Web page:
Appendix: “Outrageous Theft,” 15 February 1843 [State of Illinois v. Olney]

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OUTRAGEOUS THEFT.
On Tuesday evening last was brought before the Mayor’s court, and charged with burglary and grand larceny. The readers of the ‘Times and Seasons,’ will recollect that in the X No., Vol. 3., there was a long article written upon the nature and effects of false spirits, which was headed ‘Try the Spirits.’ Among other individuals that were mentioned as having false spirits and of being cut off from the church was . We quote the following.— has also been tried by the High Council, and disfellowshipped, because he would not have his writings tested by the word of God; evidently proving that he loves darkness rather than light, because his deeds are evil.”
Since his expulsion from the church he has been engaged in a campaign against Mormonism, and has been one of ’s right hand men; he was also one of the contributors to the filthy columns of the Sangamo Journal, making, or professing to make, a great expose of the corrupt proceedings of Mormonism. Recent developments, however, prove him to be altogether incompetent to the task, and show that he is not much better than his great compatriot in crime, , for it has been clearly proven that he is a most notorious scoundrel, and a thief. About a month ago a great excitement was created in this in consequence of ’s store having been broken into in the night, and robbed both of money and goods. About one thousand dollars worth of goods were stolen, and fifty dollars in money. The officers made dilligent search for the goods; but apparently without effect, until, through a variety of small circumstances, suspicion attached itself to ; a search warrant was issued, and the goods were found in his house; he was immediately taken prisoner, and brought before the Mayor’s court, where it was fully and satisfactorily proven that he was the thief. This he did not attempt to deny; but openly confessed the whole circumstance of the theft. A bill of Grand Larceny and Burglary was found against him, and as he did not procure bail, he was committed to the jail, to await the decision of the Circuit Court.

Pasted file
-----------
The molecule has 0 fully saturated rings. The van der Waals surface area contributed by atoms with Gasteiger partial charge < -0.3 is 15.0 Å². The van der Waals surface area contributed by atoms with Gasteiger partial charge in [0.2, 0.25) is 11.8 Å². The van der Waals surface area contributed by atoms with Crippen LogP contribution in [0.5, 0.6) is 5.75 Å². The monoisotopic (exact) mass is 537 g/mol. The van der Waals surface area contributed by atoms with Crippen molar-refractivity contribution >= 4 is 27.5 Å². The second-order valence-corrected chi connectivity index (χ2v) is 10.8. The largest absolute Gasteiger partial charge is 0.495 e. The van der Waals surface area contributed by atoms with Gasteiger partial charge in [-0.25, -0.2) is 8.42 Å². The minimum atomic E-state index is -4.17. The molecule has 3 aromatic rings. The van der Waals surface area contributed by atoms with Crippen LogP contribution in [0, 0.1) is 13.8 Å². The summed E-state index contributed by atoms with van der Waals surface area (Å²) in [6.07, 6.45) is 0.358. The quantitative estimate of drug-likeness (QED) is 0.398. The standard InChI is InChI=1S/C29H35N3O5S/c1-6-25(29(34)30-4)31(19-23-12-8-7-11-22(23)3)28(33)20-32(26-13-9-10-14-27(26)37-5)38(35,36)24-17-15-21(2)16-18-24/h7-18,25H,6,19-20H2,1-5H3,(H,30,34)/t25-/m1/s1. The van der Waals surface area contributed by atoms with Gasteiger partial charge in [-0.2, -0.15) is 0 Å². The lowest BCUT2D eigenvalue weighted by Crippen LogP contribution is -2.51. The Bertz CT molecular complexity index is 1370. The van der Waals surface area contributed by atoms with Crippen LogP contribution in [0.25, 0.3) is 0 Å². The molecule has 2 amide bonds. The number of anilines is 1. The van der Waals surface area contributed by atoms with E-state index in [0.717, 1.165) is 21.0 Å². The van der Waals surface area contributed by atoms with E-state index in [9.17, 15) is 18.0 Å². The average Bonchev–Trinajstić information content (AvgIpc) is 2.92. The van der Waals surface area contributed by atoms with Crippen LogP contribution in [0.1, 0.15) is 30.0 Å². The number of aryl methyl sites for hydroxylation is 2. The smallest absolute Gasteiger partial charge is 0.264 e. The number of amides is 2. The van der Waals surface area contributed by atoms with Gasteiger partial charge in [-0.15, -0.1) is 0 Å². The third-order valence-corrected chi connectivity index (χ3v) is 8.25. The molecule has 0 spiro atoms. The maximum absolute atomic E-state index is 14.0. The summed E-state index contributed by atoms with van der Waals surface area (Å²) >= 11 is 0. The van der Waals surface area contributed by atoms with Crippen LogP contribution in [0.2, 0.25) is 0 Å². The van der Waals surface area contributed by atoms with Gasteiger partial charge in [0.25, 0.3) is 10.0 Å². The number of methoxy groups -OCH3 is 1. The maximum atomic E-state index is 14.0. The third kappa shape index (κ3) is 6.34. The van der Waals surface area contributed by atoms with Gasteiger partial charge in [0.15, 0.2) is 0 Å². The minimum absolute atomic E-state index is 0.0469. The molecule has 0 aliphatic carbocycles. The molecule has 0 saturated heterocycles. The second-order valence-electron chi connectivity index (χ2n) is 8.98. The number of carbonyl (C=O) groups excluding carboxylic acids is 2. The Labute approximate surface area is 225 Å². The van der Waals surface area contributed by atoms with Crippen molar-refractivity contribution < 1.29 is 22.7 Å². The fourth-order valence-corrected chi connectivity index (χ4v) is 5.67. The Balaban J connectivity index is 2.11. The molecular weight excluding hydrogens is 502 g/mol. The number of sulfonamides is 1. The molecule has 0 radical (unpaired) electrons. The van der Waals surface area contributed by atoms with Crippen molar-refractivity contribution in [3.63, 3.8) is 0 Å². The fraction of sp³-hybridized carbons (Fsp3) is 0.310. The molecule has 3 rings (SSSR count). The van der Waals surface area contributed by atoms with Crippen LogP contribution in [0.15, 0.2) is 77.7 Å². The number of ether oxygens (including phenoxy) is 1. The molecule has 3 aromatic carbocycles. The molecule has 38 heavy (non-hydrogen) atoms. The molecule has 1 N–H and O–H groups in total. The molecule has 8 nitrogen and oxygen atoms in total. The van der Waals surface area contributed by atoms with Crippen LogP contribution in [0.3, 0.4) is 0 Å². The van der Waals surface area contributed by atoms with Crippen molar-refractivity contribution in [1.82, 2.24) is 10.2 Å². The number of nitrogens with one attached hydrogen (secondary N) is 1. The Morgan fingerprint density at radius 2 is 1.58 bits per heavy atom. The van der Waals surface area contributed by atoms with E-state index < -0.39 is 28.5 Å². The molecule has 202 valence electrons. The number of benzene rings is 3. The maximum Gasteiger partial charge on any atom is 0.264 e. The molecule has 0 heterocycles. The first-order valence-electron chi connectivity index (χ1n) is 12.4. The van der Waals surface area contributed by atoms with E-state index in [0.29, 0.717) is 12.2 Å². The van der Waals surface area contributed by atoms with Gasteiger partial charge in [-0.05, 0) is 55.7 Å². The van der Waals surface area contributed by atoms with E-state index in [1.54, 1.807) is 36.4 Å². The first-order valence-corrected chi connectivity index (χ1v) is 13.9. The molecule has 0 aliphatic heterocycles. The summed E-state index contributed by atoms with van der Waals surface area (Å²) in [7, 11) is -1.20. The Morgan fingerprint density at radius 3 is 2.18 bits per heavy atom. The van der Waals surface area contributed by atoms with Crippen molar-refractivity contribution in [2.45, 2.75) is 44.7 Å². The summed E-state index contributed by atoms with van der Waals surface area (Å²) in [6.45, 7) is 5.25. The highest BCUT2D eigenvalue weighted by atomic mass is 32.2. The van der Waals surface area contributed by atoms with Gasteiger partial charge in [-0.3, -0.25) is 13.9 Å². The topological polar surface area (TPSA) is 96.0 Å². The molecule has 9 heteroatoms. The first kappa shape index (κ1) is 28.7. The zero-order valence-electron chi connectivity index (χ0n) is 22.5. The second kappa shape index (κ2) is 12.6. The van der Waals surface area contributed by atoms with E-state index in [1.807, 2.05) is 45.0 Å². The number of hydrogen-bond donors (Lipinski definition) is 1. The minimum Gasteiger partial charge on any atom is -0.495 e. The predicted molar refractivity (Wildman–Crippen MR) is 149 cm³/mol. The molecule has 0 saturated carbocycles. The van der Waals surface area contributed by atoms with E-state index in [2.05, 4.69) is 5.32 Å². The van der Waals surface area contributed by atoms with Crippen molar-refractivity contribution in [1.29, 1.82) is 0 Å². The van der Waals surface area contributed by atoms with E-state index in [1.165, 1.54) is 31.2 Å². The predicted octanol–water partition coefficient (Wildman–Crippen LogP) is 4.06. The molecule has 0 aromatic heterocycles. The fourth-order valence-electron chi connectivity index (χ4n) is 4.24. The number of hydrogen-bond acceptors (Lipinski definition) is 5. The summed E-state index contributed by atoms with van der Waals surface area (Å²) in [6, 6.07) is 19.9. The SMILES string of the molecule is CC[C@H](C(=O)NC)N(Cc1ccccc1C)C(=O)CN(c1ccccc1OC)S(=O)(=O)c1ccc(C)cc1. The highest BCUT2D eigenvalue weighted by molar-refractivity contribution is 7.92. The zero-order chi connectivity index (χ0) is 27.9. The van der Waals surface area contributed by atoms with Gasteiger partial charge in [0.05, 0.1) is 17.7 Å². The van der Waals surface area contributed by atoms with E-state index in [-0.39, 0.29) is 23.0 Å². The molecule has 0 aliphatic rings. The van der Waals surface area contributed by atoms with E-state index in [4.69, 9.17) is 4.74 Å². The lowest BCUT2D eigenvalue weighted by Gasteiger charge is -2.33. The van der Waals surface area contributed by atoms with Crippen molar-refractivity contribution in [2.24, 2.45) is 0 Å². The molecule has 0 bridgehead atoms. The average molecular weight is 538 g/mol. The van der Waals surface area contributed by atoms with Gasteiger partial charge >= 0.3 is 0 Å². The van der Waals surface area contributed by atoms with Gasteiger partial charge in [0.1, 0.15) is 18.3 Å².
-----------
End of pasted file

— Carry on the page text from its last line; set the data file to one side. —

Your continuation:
Since the above was sent to the compositors we have been informed that has broke loose from his keepers. This we say is very wrong, after all the trouble, anxiety, and expense of courts with their attendant witnesses, &c., and men have clearly been proven guilty, as the said evidently was, that such notorious scoundrels should be suffered to run at large.
We do not wish to attach any particular blame to the officer having him in charge, as was a large, powerful, athletic man, and as he had no prison to confine him in, he certainly had not a fair chance; he has since circulated a bill offering $50 for his apprehension, we are informed that the constable had a pair of hand cuffs made to take the prisoner to with; but they were too small, and while they were getting them altered the prisoner decamped. We shall be able to give particulars next week. One thing is evident that we need a prison. [p. [2]]